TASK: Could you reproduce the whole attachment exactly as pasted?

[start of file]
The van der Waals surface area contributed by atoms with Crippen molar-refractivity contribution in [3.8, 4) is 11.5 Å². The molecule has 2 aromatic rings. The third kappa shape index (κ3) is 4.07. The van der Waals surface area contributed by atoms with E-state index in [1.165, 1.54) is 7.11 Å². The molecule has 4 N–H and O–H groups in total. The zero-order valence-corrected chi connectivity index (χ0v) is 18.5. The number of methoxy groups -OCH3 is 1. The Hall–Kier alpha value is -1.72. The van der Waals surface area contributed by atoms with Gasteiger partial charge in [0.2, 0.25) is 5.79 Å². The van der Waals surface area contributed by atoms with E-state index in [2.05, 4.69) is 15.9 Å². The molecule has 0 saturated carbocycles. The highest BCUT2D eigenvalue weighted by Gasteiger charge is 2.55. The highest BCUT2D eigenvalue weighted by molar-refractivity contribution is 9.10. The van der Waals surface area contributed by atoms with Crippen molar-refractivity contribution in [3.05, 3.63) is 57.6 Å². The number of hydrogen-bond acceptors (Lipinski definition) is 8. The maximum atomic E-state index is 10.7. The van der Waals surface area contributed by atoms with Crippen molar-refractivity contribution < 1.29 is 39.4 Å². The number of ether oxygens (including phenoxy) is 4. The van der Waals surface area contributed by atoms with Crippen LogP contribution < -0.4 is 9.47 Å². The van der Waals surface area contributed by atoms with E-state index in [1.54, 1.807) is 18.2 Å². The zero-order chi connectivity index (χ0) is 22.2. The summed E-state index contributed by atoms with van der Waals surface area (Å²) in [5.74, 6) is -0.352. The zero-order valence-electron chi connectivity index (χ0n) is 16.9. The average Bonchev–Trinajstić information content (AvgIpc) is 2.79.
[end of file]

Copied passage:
The van der Waals surface area contributed by atoms with Crippen molar-refractivity contribution in [3.8, 4) is 11.5 Å². The molecule has 2 aromatic rings. The third kappa shape index (κ3) is 4.07. The van der Waals surface area contributed by atoms with E-state index in [1.165, 1.54) is 7.11 Å². The molecule has 4 N–H and O–H groups in total. The zero-order valence-corrected chi connectivity index (χ0v) is 18.5. The number of methoxy groups -OCH3 is 1. The Hall–Kier alpha value is -1.72. The van der Waals surface area contributed by atoms with Gasteiger partial charge in [0.2, 0.25) is 5.79 Å². The van der Waals surface area contributed by atoms with E-state index in [2.05, 4.69) is 15.9 Å². The molecule has 0 saturated carbocycles. The highest BCUT2D eigenvalue weighted by Gasteiger charge is 2.55. The highest BCUT2D eigenvalue weighted by molar-refractivity contribution is 9.10. The van der Waals surface area contributed by atoms with Crippen molar-refractivity contribution in [3.05, 3.63) is 57.6 Å². The number of hydrogen-bond acceptors (Lipinski definition) is 8. The maximum atomic E-state index is 10.7. The van der Waals surface area contributed by atoms with Crippen molar-refractivity contribution < 1.29 is 39.4 Å². The number of ether oxygens (including phenoxy) is 4. The van der Waals surface area contributed by atoms with Crippen LogP contribution < -0.4 is 9.47 Å². The van der Waals surface area contributed by atoms with E-state index in [1.54, 1.807) is 18.2 Å². The zero-order chi connectivity index (χ0) is 22.2. The summed E-state index contributed by atoms with van der Waals surface area (Å²) in [5.74, 6) is -0.352. The zero-order valence-electron chi connectivity index (χ0n) is 16.9. The average Bonchev–Trinajstić information content (AvgIpc) is 2.79.